Find a manager or startup CEO who hasn’t made a mistake and I’ll erect a statue to him or her.
The fact is, we all make mistakes. Most of the time they don’t have serious or fatal consequences and are part and parcel of everyday business life.
Just look at the gaffes by people like Steve Jobs who said of the Apple Lisa computer: “We’re going to blow IBM away. There’s nothing they can do when this computer comes out.”
Instead, the Lisa sank without a trace and Jobs found himself sacked from the company he founded. Fortunately for Apple, Jobs eventually returned to Apple and quickly rebuilt its fortunes. 
As Sir Richard Branson says: “One thing is certain in business. You and everyone around you will make mistakes.”
The blunders go on and on. So, armed with that knowledge, let’s take a look at some mistakes managers and startup CEOs make:
 
7 Leadership Mistakes and How to Avoid Them Poor-decision-making | Teamwork.com High Performance Blog
Poor decision-making
We all make bad decisions at times, so you are not alone. If the decision had minor consequences then thank your lucky stars. In a startup environment where the startup CEO is going through a steep learning curve, mistakes often creep in.
But you need to examine why you picked the wrong option. For example:

  • Did you have enough time?
  • Were resources sufficient?
  • Were you too tired when you made the decision?
  • Did you have sufficient information?

Wrong decisions can lose time and money for your project or business, so you need to work on the causes and see how you can eliminate them.
 
7 Leadership Mistakes and How to Avoid Them Poor-communication | Teamwork.com High Performance Blog
Poor communication
You launch a project, but your team seems to be unsure of their roles. The reason? You didn’t prepare them properly by outlining the project and explaining it in some detail. To be effective, you need to communicate.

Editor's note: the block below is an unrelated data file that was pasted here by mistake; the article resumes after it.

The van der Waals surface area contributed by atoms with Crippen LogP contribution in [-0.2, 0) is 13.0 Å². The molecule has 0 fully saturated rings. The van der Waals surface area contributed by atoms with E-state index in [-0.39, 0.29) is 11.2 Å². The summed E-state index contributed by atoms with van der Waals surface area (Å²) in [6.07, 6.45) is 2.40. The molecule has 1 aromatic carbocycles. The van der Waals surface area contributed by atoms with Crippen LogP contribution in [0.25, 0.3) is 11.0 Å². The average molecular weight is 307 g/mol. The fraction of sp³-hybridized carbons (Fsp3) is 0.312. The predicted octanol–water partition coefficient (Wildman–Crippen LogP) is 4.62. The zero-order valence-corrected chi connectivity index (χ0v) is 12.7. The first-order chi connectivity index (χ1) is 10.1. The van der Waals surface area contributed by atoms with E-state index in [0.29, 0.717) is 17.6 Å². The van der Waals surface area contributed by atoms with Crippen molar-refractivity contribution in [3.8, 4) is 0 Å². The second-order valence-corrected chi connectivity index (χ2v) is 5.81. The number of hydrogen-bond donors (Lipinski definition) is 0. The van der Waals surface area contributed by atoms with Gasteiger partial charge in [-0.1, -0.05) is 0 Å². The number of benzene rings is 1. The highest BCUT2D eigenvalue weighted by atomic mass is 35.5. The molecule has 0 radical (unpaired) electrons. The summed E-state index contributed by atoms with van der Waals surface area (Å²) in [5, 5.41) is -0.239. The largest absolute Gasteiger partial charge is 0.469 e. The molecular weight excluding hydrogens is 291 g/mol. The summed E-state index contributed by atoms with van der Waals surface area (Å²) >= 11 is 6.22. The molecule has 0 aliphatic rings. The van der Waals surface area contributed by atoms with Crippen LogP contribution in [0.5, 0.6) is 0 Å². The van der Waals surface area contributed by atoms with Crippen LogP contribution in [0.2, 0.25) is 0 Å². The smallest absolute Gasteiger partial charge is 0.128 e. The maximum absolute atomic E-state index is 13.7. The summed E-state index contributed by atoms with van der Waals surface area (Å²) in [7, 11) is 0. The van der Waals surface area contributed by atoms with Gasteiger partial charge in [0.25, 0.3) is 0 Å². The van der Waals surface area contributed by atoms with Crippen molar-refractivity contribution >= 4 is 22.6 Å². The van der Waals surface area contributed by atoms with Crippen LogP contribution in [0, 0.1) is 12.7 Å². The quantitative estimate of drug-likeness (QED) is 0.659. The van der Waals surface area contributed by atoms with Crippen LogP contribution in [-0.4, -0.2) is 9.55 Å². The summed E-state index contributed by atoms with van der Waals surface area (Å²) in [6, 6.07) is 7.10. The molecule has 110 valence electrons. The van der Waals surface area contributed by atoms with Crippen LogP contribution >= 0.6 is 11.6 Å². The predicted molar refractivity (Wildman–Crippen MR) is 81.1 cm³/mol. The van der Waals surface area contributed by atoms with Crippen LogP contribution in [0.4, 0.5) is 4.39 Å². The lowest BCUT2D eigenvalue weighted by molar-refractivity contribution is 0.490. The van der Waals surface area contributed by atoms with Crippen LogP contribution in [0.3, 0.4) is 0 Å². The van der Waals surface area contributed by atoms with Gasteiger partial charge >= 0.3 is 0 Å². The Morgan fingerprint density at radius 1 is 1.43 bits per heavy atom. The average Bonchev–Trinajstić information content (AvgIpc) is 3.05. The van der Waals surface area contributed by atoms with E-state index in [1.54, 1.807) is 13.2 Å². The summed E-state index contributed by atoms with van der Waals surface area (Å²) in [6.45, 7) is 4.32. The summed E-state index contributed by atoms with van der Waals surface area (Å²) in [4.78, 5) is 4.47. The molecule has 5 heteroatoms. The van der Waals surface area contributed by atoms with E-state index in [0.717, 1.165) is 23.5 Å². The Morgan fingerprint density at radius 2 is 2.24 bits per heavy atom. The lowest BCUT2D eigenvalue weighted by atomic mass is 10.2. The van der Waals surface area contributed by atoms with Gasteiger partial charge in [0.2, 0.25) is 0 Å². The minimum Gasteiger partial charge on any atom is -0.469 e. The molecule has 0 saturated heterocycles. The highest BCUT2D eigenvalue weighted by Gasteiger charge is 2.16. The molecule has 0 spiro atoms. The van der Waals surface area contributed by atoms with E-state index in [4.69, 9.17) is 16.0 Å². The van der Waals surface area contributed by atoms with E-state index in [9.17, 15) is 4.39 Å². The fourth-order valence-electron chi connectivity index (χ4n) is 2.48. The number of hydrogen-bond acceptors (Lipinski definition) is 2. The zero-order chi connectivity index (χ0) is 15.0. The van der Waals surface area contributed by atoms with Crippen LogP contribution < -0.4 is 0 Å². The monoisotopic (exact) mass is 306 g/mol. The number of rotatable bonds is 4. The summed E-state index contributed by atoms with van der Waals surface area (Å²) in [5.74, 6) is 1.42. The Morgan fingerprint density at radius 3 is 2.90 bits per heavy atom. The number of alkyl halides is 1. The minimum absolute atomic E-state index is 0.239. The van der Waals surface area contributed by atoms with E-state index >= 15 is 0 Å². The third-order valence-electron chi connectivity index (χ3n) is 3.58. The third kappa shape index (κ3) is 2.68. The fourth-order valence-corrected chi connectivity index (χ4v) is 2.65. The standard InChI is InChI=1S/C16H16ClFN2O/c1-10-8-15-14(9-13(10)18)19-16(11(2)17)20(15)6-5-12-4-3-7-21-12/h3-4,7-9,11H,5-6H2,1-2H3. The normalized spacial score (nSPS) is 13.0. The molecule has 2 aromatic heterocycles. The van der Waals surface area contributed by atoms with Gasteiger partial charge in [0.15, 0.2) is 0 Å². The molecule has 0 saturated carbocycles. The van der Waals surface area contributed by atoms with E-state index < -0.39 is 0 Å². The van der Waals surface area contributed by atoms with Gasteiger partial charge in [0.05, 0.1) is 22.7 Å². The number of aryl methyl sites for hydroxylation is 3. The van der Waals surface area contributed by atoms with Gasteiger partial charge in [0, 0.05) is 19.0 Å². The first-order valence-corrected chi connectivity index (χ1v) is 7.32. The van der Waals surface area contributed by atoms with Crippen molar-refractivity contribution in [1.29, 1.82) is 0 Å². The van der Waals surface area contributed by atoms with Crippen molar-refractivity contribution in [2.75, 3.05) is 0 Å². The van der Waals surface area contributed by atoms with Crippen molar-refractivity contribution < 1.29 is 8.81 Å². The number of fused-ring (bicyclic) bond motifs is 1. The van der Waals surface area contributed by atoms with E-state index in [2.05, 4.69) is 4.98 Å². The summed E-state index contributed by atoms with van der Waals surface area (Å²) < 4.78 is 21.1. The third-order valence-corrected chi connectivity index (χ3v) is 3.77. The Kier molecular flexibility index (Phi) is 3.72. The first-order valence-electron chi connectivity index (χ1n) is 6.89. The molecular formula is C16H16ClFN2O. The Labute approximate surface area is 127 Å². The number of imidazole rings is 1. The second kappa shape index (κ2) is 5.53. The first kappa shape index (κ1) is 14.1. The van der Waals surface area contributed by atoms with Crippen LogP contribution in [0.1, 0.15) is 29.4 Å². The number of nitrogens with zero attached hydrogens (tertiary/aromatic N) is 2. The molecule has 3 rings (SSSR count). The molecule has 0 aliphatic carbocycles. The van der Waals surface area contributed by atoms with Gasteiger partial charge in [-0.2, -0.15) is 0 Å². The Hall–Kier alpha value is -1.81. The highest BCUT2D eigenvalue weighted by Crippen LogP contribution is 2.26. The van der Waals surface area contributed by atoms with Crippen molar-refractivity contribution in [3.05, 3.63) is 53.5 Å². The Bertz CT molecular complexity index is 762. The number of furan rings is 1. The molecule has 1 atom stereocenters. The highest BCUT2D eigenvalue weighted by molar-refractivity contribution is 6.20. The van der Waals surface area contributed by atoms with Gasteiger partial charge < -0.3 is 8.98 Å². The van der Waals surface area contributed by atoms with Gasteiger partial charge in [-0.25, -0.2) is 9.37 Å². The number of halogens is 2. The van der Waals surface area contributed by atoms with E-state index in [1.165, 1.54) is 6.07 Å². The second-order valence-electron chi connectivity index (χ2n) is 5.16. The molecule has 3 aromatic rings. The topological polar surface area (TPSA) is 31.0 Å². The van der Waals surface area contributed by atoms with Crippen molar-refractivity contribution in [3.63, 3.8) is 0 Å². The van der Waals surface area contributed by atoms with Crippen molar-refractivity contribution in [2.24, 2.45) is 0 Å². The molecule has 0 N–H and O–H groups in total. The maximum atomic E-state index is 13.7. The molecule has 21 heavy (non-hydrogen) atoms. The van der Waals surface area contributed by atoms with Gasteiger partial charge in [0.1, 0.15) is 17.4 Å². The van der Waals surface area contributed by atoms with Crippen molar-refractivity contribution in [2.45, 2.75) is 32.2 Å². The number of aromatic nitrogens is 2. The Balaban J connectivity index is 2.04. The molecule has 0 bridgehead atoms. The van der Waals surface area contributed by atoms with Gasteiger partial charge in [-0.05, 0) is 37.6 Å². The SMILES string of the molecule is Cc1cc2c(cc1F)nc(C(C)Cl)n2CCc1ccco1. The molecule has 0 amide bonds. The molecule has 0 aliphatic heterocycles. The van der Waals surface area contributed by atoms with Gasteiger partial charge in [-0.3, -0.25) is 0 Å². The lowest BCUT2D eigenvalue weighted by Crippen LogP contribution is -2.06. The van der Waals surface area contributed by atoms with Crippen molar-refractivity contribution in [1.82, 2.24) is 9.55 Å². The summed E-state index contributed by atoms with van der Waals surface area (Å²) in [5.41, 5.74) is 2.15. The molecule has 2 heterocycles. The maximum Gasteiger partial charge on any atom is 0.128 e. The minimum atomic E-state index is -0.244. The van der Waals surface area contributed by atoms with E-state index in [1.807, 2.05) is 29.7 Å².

If not communicating regularly and with clarity, expect some confusion and possible delays. In instances when you can’t explain yourself and the goals, you have set for your project or mission then how can you expect others to understand your thinking and your decisions?
Eliminate confusion by using the following communication channels regularly to keep everyone up-to-date:

  • Email – useful for instant short communications.
  • Team meetings are perfect for briefings and exchange of ideas.
  • One-on-one meetings to ensure team members are progressing with their tasks and give them an opportunity to speak their minds.
  • Video conferences are ideal when your team is working remotely or in different buildings.

 
7 Leadership Mistakes and How to Avoid Them Indecisiveness | Teamwork.com High Performance Blog
Indecisiveness
You are confronted by a problem but are unable to decide on what to do. You can’t weigh up the pros and cons quickly enough, then are either paralyzed by an inability to arrive at a solution, or perhaps you decide to delay in the hope that some solution will magically appear tomorrow or the day after.
Right, well that won’t work. Instead, you’ll have people muttering about you behind your back, convinced that you can’t make up your mind. The startup CEO has a million things on his mind, so failing to act is certainly a killer.